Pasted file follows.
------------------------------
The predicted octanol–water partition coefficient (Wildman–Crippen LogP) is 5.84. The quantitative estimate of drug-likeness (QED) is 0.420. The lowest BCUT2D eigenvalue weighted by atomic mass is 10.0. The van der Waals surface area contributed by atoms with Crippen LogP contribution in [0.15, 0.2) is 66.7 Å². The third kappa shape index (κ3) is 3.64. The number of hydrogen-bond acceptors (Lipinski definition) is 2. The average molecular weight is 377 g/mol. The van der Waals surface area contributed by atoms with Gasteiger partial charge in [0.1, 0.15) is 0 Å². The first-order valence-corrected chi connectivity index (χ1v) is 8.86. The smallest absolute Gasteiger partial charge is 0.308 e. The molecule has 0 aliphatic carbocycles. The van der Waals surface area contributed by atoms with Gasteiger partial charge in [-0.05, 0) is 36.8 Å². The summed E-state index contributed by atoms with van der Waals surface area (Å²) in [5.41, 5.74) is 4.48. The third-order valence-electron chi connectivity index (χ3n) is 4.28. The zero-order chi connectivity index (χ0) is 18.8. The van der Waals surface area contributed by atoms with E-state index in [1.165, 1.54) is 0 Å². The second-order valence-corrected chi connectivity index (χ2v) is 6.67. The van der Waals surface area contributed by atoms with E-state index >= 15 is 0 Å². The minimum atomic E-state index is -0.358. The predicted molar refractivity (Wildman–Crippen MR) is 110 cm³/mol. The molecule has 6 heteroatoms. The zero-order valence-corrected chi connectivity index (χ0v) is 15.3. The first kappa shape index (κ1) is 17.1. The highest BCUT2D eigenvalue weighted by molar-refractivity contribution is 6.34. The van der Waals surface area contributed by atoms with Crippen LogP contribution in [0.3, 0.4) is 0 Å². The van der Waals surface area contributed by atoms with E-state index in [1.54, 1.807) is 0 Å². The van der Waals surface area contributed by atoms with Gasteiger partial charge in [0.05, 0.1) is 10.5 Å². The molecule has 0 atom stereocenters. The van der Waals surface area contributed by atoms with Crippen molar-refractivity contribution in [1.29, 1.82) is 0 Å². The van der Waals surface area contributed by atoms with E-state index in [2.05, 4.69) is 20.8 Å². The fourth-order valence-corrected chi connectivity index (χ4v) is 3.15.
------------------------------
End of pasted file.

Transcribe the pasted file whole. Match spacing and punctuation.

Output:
The predicted octanol–water partition coefficient (Wildman–Crippen LogP) is 5.84. The quantitative estimate of drug-likeness (QED) is 0.420. The lowest BCUT2D eigenvalue weighted by atomic mass is 10.0. The van der Waals surface area contributed by atoms with Crippen LogP contribution in [0.15, 0.2) is 66.7 Å². The third kappa shape index (κ3) is 3.64. The number of hydrogen-bond acceptors (Lipinski definition) is 2. The average molecular weight is 377 g/mol. The van der Waals surface area contributed by atoms with Gasteiger partial charge in [0.1, 0.15) is 0 Å². The first-order valence-corrected chi connectivity index (χ1v) is 8.86. The smallest absolute Gasteiger partial charge is 0.308 e. The molecule has 0 aliphatic carbocycles. The van der Waals surface area contributed by atoms with Gasteiger partial charge in [-0.05, 0) is 36.8 Å². The summed E-state index contributed by atoms with van der Waals surface area (Å²) in [5.41, 5.74) is 4.48. The third-order valence-electron chi connectivity index (χ3n) is 4.28. The zero-order chi connectivity index (χ0) is 18.8. The van der Waals surface area contributed by atoms with E-state index in [1.165, 1.54) is 0 Å². The second-order valence-corrected chi connectivity index (χ2v) is 6.67. The van der Waals surface area contributed by atoms with E-state index >= 15 is 0 Å². The minimum atomic E-state index is -0.358. The predicted molar refractivity (Wildman–Crippen MR) is 110 cm³/mol. The molecule has 6 heteroatoms. The zero-order valence-corrected chi connectivity index (χ0v) is 15.3. The first kappa shape index (κ1) is 17.1. The highest BCUT2D eigenvalue weighted by molar-refractivity contribution is 6.34. The van der Waals surface area contributed by atoms with Crippen LogP contribution in [0.3, 0.4) is 0 Å². The van der Waals surface area contributed by atoms with E-state index in [1.54, 1.807) is 0 Å². The van der Waals surface area contributed by atoms with Gasteiger partial charge in [0.05, 0.1) is 10.5 Å². The molecule has 0 atom stereocenters. The van der Waals surface area contributed by atoms with Crippen molar-refractivity contribution in [1.29, 1.82) is 0 Å². The van der Waals surface area contributed by atoms with E-state index in [2.05, 4.69) is 20.8 Å². The fourth-order valence-corrected chi connectivity index (χ4v) is 3.15.